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The Spokesman-Review Newspaper
Spokane, Washington  Est. May 19, 1883

Midstokke: Sunshine and other invisible creators of serotonin

By Ammi Midstokke The Spokesman-Review

After a long and drawn out – if not poorly exercised impersonation of – winter, I am suspicious that many of our souls feel like a vacuous hole of malcontent. In a few cases, perhaps just a bottomless vat of tar holding the corpses of dinosaurs and regret, bubbling up anxiety and resentment. But maybe that’s just me.

We check off the mental health to-do list, which by March becomes basically a full-time job of self-care. By then, we’re tired of going to hot yoga because we know it’s just pretend warm. Going outside is just another exercise in adjectives used to describe shades of brown and gray. Against most medical advice, we discretely share our favorite tanning locations, complete with Calvin Klein underwear posters, Pat Benetar on the stereo, and all the dressings of a world oblivious to sun damage.

When I notice that my husband’s tone has downgraded from his usual “risk-averse” to “grumpy curmudgeon,” I secretly change the vitamins in his pill box in hopes that it will placebo me to higher tolerance. He responds to my verbal concern (a diplomatic description of actual events) by sharing an article with me on the health benefits of grumpiness, in which the author claims that grumpy people have a higher quality of life, although they would never admit it.

Eventually, we stop opening the blinds because the shoulder season suck outside is the same dim-dreary as the 14-watt setting Charlie puts the lights on, lest his eyes be singed by the possibility of brightness or the contagion of optimism. I’m sure there must be some research linking low-wattage light bulbs to a reduced will to live and a higher ice cream dependency.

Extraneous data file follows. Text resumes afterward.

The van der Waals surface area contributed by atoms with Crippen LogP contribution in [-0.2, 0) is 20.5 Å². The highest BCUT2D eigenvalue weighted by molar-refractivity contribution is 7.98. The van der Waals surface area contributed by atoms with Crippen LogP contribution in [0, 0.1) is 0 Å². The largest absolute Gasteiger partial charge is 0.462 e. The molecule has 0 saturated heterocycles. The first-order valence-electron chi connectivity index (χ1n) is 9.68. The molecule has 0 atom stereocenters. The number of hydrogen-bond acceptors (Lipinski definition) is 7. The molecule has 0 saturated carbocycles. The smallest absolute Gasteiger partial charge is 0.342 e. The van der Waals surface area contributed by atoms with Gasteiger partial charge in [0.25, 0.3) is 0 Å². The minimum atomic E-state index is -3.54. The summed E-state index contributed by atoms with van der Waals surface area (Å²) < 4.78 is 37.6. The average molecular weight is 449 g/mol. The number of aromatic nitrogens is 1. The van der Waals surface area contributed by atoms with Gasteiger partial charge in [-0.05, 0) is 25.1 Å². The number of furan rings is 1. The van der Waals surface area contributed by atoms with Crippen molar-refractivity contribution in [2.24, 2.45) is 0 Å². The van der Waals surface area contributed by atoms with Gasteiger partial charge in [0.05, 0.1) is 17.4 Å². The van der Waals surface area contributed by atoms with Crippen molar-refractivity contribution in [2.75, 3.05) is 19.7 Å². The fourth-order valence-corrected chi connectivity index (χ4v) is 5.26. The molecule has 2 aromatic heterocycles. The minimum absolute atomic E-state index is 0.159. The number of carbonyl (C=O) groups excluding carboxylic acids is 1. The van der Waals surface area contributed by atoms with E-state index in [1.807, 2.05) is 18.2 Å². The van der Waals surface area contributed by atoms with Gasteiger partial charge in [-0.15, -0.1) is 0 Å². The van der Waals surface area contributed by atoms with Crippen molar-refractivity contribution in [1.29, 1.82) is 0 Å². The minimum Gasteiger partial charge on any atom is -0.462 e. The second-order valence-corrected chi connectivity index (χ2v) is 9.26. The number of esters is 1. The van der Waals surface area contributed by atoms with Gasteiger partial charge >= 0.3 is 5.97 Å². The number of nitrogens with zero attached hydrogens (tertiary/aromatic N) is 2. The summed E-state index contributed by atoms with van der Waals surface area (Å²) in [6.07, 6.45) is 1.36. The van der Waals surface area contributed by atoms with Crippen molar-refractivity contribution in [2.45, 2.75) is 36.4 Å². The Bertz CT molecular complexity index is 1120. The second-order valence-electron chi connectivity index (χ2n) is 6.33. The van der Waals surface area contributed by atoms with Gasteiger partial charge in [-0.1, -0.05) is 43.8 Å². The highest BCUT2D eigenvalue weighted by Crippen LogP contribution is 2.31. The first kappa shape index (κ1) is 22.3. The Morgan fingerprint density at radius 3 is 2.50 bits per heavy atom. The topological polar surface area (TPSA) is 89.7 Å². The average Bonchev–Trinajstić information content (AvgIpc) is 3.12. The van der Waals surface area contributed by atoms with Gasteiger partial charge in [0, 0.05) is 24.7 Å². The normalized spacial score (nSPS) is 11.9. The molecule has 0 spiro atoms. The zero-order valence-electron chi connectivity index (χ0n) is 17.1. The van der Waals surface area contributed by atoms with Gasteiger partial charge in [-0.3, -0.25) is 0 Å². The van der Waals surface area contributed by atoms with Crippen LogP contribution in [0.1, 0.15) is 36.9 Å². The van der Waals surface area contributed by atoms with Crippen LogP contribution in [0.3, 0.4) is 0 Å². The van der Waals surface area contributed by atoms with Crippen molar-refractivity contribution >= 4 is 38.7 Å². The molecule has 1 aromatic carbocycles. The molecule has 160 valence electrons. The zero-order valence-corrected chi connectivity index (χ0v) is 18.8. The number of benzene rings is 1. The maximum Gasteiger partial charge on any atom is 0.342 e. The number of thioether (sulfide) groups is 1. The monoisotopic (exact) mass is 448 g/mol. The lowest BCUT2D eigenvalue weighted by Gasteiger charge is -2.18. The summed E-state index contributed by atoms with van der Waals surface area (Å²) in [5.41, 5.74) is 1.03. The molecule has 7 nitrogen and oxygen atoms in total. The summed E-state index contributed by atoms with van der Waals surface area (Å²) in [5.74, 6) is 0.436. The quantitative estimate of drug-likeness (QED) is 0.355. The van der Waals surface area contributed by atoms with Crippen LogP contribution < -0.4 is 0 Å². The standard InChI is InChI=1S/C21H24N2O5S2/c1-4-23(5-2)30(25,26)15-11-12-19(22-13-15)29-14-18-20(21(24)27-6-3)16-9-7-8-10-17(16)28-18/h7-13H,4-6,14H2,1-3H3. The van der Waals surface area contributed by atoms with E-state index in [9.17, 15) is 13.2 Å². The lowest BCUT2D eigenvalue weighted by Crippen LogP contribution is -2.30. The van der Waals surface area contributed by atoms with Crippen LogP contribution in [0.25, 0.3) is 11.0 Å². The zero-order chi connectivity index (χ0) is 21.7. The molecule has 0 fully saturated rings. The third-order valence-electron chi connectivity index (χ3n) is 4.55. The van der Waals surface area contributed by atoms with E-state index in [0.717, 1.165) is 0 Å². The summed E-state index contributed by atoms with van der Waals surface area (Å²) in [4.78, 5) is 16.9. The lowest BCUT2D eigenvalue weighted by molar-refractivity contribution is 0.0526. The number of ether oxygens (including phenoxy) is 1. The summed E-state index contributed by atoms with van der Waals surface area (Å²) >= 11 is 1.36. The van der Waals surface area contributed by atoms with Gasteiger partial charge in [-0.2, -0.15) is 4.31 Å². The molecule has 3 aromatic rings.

In the grocery store aisles, we’ve stopped talking about skiing or hopeful snowfall or the trails being ridable. We just grunt and hand our cards over, perhaps mumbling about inflation or shrinkflation to the cashier who has no control or influence over any of it, but somehow miraculously manages to pull a cheery, “Have a nice day!” out of themselves. We won’t respond until April.

Just as we’re about to implode in our own malaise or scheming to relocate to Albuquerque, Mother Nature gives us 60 degrees and sunshine.

And just like that, we’re gonna be OK.

We take to our yards to declutter the grunge of winter, singing like Disney characters at the few birds that are tweeting. I’m compelled to twirl in a skirt and smile for no reason.

We come waltzing into the grocery store, sunglasses perched on our heads, and gesture to the blue sky spread like we just won the weather game show prize and we haven’t been crosspatches for the past five months. We make eye contact with the cashier, read their name tags, and buy fresh fruit as if we cared about others or ourselves again. Or maybe it’s because we can see color and the raspberries seem a justified unseasonal decadence after surviving on beige foods all winter.

Because most of the snow is gone in the lowlands, the shorts come out and this year’s newest line of Birkenstocks bares the toes of most generations. We bravely leave our puffy coats at home (regretting the decision whenever we step into shade) and declare that we have persevered our way to another equinox!

It was no small feat this year, and I believe the months to come have more to challenge us than the winter we’ve left behind (tax season, fire season, elections, Ozempic shortages, wars, to name a few). So buy the raspberries. Breathe in the reprieve of spring. Smile at the cashier and learn their names. I suspect we’ll need a lot of small kindnesses to survive the new few equinoxes as well.

Ammi Midstokke can be contacted at